Minimum service provision is only applied to a few vital industries such as hospitals, the nuclear sector (in order to avoid catastrophic accidents), state-run TV and radio channels (in order to keep open communication channels in case of emergency) and air traffic control. 

It doesn't mean that workers in this sector cannot strike - in fact nuclear workers and air traffic controllers are quite militant - but that if too many workers are out bosses have the right to either bring in replacement workers from other areas or in extreme cases force strikers back to work.

The 48-hour notice period applied to SNCF and RATP staff - and in the future to air traffic controllers - is not a minimum service provision, but it is often described as this by unions, since it limits the effectiveness of a strike. Transport bosses are also permitted to bring in staff from other areas to cover strikes, and some SNCF office and management staff undergo regular training to enable them to engage in operational roles on strike days.

In the transport sector the level of disruption caused by a strike depends on how many workers walk out - at the height of the 2019/2020 transport strikes, around 90 percent of trains were cancelled because of the high turnout of strikers.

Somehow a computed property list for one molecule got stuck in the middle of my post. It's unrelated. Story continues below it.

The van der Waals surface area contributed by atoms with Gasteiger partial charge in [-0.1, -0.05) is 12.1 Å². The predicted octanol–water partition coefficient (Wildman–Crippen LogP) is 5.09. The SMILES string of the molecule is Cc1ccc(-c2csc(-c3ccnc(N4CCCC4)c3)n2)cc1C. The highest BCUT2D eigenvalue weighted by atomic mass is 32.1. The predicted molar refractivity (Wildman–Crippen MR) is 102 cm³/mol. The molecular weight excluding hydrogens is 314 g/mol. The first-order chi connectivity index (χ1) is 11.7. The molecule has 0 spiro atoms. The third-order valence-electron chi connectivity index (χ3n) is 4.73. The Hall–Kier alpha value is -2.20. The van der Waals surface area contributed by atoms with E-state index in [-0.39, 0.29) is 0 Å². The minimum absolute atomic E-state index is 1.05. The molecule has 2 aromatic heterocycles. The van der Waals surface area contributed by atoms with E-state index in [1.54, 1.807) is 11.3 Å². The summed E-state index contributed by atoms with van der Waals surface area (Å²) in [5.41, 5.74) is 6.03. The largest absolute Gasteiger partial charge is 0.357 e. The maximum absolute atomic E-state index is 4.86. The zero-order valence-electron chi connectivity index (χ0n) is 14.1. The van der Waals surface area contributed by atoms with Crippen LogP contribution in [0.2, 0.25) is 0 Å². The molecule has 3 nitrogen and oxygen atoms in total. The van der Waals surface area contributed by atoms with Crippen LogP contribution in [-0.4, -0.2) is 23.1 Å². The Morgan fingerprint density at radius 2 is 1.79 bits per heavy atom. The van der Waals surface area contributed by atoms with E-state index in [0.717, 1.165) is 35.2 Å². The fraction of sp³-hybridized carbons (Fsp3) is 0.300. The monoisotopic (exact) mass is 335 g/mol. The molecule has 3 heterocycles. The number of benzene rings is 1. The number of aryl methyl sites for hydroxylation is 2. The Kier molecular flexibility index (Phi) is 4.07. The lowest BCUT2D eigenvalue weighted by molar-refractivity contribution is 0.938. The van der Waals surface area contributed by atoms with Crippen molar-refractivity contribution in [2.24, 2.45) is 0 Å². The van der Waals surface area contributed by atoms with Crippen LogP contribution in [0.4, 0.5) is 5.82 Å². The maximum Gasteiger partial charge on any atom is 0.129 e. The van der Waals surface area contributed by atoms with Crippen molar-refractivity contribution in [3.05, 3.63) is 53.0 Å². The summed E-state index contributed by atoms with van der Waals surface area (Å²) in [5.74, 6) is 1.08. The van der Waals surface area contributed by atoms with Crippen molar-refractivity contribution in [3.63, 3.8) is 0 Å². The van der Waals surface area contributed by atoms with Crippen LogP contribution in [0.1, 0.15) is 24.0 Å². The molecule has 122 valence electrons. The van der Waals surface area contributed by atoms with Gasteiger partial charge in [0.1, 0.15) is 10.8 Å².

Because France has eight different union federations, strikes are usually only truly disruptive when unions work together on issues that affect everyone, such as pensions. 

Politicians on the right often call for extra restraints such as a ban on striking on certain days - eg the first day of the school summer holidays - but these ideas have never been enacted.

Valérie Pécresse, boss of the greater Paris Île-de-France region, wanted transport workers to be banned from striking during the Olympics, but this idea was rejected. However the largest union representing air traffic controllers has agreed to a voluntary 'truce' and says it will not call a strike until the summer 2024 Games are over.